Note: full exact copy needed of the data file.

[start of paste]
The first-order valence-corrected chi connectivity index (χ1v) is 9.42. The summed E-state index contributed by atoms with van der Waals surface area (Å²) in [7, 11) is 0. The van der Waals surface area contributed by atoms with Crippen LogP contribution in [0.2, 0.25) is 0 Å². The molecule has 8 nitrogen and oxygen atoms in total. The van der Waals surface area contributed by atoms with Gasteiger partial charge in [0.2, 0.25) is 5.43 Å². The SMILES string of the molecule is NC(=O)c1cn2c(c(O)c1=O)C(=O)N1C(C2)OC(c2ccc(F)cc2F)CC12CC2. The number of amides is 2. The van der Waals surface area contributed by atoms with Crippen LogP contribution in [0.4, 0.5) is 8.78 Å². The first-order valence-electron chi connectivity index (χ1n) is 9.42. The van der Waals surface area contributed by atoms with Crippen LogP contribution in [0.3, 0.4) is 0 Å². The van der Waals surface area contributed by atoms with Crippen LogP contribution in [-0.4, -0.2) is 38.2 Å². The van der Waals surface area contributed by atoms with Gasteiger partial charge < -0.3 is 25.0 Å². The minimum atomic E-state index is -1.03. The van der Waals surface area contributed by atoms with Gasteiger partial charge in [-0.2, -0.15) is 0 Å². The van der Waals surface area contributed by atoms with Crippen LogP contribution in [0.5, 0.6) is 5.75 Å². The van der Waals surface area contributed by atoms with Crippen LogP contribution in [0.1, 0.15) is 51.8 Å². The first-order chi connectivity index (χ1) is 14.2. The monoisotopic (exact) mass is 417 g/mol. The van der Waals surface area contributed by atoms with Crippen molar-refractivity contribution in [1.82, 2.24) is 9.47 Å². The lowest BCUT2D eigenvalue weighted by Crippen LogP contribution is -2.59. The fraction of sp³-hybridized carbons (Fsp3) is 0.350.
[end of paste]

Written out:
The first-order valence-corrected chi connectivity index (χ1v) is 9.42. The summed E-state index contributed by atoms with van der Waals surface area (Å²) in [7, 11) is 0. The van der Waals surface area contributed by atoms with Crippen LogP contribution in [0.2, 0.25) is 0 Å². The molecule has 8 nitrogen and oxygen atoms in total. The van der Waals surface area contributed by atoms with Gasteiger partial charge in [0.2, 0.25) is 5.43 Å². The SMILES string of the molecule is NC(=O)c1cn2c(c(O)c1=O)C(=O)N1C(C2)OC(c2ccc(F)cc2F)CC12CC2. The number of amides is 2. The van der Waals surface area contributed by atoms with Crippen LogP contribution in [0.4, 0.5) is 8.78 Å². The first-order valence-electron chi connectivity index (χ1n) is 9.42. The van der Waals surface area contributed by atoms with Crippen LogP contribution in [0.3, 0.4) is 0 Å². The van der Waals surface area contributed by atoms with Crippen LogP contribution in [-0.4, -0.2) is 38.2 Å². The van der Waals surface area contributed by atoms with Gasteiger partial charge < -0.3 is 25.0 Å². The minimum atomic E-state index is -1.03. The van der Waals surface area contributed by atoms with Gasteiger partial charge in [-0.2, -0.15) is 0 Å². The van der Waals surface area contributed by atoms with Crippen LogP contribution in [0.5, 0.6) is 5.75 Å². The van der Waals surface area contributed by atoms with Crippen LogP contribution in [0.1, 0.15) is 51.8 Å². The first-order chi connectivity index (χ1) is 14.2. The monoisotopic (exact) mass is 417 g/mol. The van der Waals surface area contributed by atoms with Crippen molar-refractivity contribution in [1.82, 2.24) is 9.47 Å². The lowest BCUT2D eigenvalue weighted by Crippen LogP contribution is -2.59. The fraction of sp³-hybridized carbons (Fsp3) is 0.350.